Should that fail to get the driver to initiate braking, the ABA system will partially apply the engine brake and service brakes to warn the driver to respond. The next step sees the ABA take command, using the transmission, engine brake and service brakes to slow the truck safely.  

Depending on the dynamics of the situation, this sequence could take place over a few seconds span of time, to almost instantly. If the driver responds in a timely manner or the situation that caused the alert is disappears, the warning and braking sequence stops immediately.

Adaptive Cruise Control

When the driver has the ACC set to a certain speed, the truck will maintain that speed under normal conditions. The factory default following distance is set to 3.5 seconds, but an optional headway switch allows the driver to adjust the following distance anywhere from 2.3 seconds to 3.5 seconds in one-third second increments. ACC is active anytime the cruise control is engaged and active.

ACC uses the radar and the camera system to detect metallic objects ahead of the truck and will adjust the vehicle speed in order to maintain the preset following distance. For example, while cruising at 65 mph, if the truck comes up on a vehicle moving at 55 mph, the system will de-throttle the engine to reduce speed in order to maintain the preset gap. In cases where the speed delta is small and the distance between is good, the driver may not even notice the deceleration. In a more urgent situation, the system would engage the engine brake and possibly even the service brakes to slow the truck.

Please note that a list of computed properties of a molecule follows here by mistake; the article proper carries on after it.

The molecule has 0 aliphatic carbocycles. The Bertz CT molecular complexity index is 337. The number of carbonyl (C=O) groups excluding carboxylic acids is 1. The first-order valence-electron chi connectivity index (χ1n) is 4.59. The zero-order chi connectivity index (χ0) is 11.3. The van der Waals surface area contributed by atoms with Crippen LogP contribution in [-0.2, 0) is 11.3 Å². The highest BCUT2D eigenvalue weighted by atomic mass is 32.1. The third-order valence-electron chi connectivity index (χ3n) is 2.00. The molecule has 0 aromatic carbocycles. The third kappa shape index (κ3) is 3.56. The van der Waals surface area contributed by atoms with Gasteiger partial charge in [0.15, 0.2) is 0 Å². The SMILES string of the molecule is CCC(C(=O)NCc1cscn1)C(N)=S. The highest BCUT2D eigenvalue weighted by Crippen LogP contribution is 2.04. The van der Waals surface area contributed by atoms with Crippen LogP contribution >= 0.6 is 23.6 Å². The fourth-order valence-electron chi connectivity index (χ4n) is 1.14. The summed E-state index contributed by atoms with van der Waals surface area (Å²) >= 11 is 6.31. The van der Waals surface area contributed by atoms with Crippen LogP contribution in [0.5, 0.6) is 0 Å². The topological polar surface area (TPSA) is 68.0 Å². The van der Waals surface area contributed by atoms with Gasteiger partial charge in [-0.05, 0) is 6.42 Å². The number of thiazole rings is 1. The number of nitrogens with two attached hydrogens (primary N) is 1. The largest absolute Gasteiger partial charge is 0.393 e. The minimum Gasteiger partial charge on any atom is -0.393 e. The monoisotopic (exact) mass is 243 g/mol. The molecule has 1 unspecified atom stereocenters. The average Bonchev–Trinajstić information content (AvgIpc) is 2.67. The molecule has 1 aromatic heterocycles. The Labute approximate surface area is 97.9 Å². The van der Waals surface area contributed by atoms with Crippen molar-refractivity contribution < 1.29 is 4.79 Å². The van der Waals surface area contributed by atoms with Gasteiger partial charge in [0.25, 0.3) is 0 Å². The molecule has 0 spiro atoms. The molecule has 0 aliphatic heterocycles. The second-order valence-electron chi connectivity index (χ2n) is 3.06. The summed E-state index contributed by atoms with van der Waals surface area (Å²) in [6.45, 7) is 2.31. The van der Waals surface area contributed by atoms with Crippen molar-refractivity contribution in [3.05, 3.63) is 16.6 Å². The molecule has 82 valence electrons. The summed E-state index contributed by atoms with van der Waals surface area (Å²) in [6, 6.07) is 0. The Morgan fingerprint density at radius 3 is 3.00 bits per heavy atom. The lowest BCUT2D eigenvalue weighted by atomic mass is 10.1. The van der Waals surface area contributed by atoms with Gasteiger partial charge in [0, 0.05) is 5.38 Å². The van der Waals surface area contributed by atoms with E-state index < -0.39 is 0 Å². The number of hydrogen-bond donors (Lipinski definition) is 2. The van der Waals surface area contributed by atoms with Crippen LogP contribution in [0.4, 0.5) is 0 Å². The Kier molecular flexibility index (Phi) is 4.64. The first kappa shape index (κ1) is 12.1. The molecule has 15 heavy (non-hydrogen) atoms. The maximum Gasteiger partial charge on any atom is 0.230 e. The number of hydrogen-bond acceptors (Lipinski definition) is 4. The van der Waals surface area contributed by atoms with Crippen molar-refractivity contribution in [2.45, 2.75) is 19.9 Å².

In situations where a vehicle cuts in front of the truck well inside of the preset following distance but is accelerating, nothing happens. If that vehicle slows, the response from Detroit Assurance can be quite dramatic. 728

ABA and ACC Together

While the two systems function independently, together they provide a measure of safety as well as driver convenience and even fuel efficient operation.  

Because the system maintains a set following distance, the truck will follow a leading vehicle at any speed at a safe distance. The net effect is the vehicle in front will set the speed for the truck as well. The real benefit to this is driver convenience and fuel economy.

"It's hard to take full advantage of cruise control in dense traffic because the variation in speed," said Williamson. "With Detroit Assurance you can probably drive 400 miles without ever having to touch the brake or the accelerator. The less braking and accelerating you do, the better the fuel economy."

Scott Kuebler, general manager of Component Sales at DTNA, explained that the deep level of integration between Detroit Assurance and the Detroit engine and DT12 transmission results in smoother and more fuel-efficient speed and braking transitions.